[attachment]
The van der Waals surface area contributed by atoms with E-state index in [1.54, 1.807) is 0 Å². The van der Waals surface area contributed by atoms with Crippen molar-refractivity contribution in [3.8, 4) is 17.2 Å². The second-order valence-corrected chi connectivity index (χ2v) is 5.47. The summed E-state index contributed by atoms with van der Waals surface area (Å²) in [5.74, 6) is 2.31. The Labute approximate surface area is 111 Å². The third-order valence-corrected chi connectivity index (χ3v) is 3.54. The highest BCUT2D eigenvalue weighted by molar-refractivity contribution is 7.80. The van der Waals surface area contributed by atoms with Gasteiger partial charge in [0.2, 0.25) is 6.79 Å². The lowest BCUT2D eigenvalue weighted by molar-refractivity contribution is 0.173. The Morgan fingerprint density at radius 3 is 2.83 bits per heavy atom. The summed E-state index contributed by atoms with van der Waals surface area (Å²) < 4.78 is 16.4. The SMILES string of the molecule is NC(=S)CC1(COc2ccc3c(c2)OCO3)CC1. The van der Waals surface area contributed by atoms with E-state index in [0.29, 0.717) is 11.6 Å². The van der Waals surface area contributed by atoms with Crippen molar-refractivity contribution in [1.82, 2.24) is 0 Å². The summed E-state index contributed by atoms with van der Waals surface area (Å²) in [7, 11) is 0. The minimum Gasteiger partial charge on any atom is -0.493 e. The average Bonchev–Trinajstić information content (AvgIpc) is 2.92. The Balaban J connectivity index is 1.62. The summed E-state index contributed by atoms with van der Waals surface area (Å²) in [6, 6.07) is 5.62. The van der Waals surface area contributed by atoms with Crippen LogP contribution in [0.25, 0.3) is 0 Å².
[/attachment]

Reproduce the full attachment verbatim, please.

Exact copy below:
The van der Waals surface area contributed by atoms with E-state index in [1.54, 1.807) is 0 Å². The van der Waals surface area contributed by atoms with Crippen molar-refractivity contribution in [3.8, 4) is 17.2 Å². The second-order valence-corrected chi connectivity index (χ2v) is 5.47. The summed E-state index contributed by atoms with van der Waals surface area (Å²) in [5.74, 6) is 2.31. The Labute approximate surface area is 111 Å². The third-order valence-corrected chi connectivity index (χ3v) is 3.54. The highest BCUT2D eigenvalue weighted by molar-refractivity contribution is 7.80. The van der Waals surface area contributed by atoms with Gasteiger partial charge in [0.2, 0.25) is 6.79 Å². The lowest BCUT2D eigenvalue weighted by molar-refractivity contribution is 0.173. The Morgan fingerprint density at radius 3 is 2.83 bits per heavy atom. The summed E-state index contributed by atoms with van der Waals surface area (Å²) < 4.78 is 16.4. The SMILES string of the molecule is NC(=S)CC1(COc2ccc3c(c2)OCO3)CC1. The van der Waals surface area contributed by atoms with E-state index in [0.29, 0.717) is 11.6 Å². The van der Waals surface area contributed by atoms with Crippen molar-refractivity contribution in [1.82, 2.24) is 0 Å². The summed E-state index contributed by atoms with van der Waals surface area (Å²) in [7, 11) is 0. The minimum Gasteiger partial charge on any atom is -0.493 e. The average Bonchev–Trinajstić information content (AvgIpc) is 2.92. The Balaban J connectivity index is 1.62. The summed E-state index contributed by atoms with van der Waals surface area (Å²) in [6, 6.07) is 5.62. The van der Waals surface area contributed by atoms with Crippen LogP contribution in [0.25, 0.3) is 0 Å².